“Whirr” is the New “Vroom”

I took a test drive in a 70D at the Yorkdale Tesla in North York last Tuesday and I was floored… rather, seated by how much torque the cars can instantaneously put out. I was thrown back into my seat just like a roller coaster, but whenever I wanted.

The Tesla is a unit of magnetic flux density. I argue it should also be a unit of acceleration.

Black, white, and sped all over.

The Car

When I walked into the store, I saw two cars and a chassis in the middle of the floor. The chassis showed the placement of (what I believe to be) a single motor unit at the rear axle, along with the suspension and other nifty looking parts.


Front area


I also snapped a pic of the large touch screen display inside the car, which is a fully functioning computer that even includes a web browser. The car comes with 4 years of 3G connectivity so you can find places to eat or use Google Maps if your phone is dead or you don’t have a dedicated GPS module.

I bet it gets Netflix too.

I checked in with the rep who recommended the 70D for a first-time electric driver like me, and he took me to the garage from which we launched out just like in a James Bond movie.

The Drive

The rep (name, privacy, innocent, etc) was happy to explain all the cool features of the car, everything from the regenerative braking to the autopilot and notification features; as he was talking, he got distracted and accidentally triggered the collision avoidance system by getting a bit too close too fast to a stopped car. When the car detects that you’re going too fast towards a stopped car at a traffic light, it’ll make a beeping noise and apply the brakes for you. In that situation normally you’d be worried, but honestly that was a perfect demonstration.

Other features include vibrating the steering wheel if you drift sideways over the lane marks without signaling; I definitely triggered this a couple of times with how packed the roads were.

When we reached a nearby residential area, that’s when he started to floor it. Did I mention how quiet this was? All you can hear is a faint “whirrrr…” as you rocket to 70 km/h in about 3 seconds. I was so excited I couldn’t say anything, I just had this big dumb smile on my face in anticipation of my turn.

Then we changed places and I was in control! A quick rundown of what I learned about how to start and drive it:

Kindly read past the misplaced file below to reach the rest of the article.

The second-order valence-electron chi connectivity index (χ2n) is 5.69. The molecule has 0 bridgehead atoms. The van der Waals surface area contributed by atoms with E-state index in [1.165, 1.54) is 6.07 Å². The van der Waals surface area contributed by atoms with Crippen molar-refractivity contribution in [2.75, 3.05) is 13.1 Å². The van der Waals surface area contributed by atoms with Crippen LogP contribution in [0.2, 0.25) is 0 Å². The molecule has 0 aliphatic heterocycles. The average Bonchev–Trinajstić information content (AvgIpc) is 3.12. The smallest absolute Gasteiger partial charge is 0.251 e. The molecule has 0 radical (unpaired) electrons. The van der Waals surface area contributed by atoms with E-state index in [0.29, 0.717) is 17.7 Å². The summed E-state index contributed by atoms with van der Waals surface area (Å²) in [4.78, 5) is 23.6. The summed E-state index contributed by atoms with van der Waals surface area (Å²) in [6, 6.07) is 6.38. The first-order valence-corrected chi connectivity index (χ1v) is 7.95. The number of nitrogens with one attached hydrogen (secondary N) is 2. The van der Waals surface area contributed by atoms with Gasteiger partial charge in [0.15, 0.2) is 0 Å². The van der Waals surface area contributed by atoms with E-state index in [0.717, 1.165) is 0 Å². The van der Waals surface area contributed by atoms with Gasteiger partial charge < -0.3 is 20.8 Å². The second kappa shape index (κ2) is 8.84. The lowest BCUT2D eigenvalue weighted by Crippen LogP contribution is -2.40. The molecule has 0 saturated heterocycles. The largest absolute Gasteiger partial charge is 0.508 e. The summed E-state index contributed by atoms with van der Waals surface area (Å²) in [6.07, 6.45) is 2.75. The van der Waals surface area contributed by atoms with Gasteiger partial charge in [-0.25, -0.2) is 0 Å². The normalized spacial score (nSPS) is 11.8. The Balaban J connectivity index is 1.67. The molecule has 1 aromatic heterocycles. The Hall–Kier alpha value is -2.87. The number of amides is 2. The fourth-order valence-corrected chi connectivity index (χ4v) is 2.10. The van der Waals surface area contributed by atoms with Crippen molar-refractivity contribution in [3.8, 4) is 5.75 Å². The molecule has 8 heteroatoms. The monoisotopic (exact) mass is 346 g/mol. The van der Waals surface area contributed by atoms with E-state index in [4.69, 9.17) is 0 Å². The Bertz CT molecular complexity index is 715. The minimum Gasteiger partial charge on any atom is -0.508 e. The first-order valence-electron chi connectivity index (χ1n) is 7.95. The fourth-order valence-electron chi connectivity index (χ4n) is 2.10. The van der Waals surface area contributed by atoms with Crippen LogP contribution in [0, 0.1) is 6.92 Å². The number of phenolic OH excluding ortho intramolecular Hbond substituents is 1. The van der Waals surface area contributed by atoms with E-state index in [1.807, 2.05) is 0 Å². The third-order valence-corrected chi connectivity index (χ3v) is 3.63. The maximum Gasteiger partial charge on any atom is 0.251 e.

• There are no sequential gears to shift through (not needed).
  • Drive, neutral, and reverse are controlled by a lever that sits where your windshield wiper controls would be.
  • To engage it in park, simply press a button on the gear selector.
  • To start it, put your foot on the brake until lights on your main display light up; this lets the car know that you’re ready to go.
  • Then hit the pedal and get knocked back into your seat!

It’s been said a thousand times by Tesla and reviewers, but the torque is really instantaneous. And it’s consistent too; since you don’t need to shift gears, it’ll just keep accelerating and accelerating until you take your foot off the pedal. And when you do, regenerative braking kicks in; generators are motors that turn mechanical energy into electrical energy. I got to play with the car around suburbs, although there were speed bumps that necessitated braking every so often (probably because of the Teslas).

Then I got to take it on the highway. You know those guys in their loud cars that pass people no matter what lane they’re in? Yeah, that was me. ☆*:.。.o(≧▽≦)o .。.:*☆ I almost missed an exit so I had to gun it to make it into the ramp; probably couldn’t have done that with a typical car!

We returned to the residential area and I gave the car back over. I snapped a video of the rep accelerating from 0 to Very Fast™ before we reached a speed bump:


I want one. When can I afford one? Oh God please let me get a high-paying and secure job so I never have to pay for gas again. _:(´□`」 ∠):_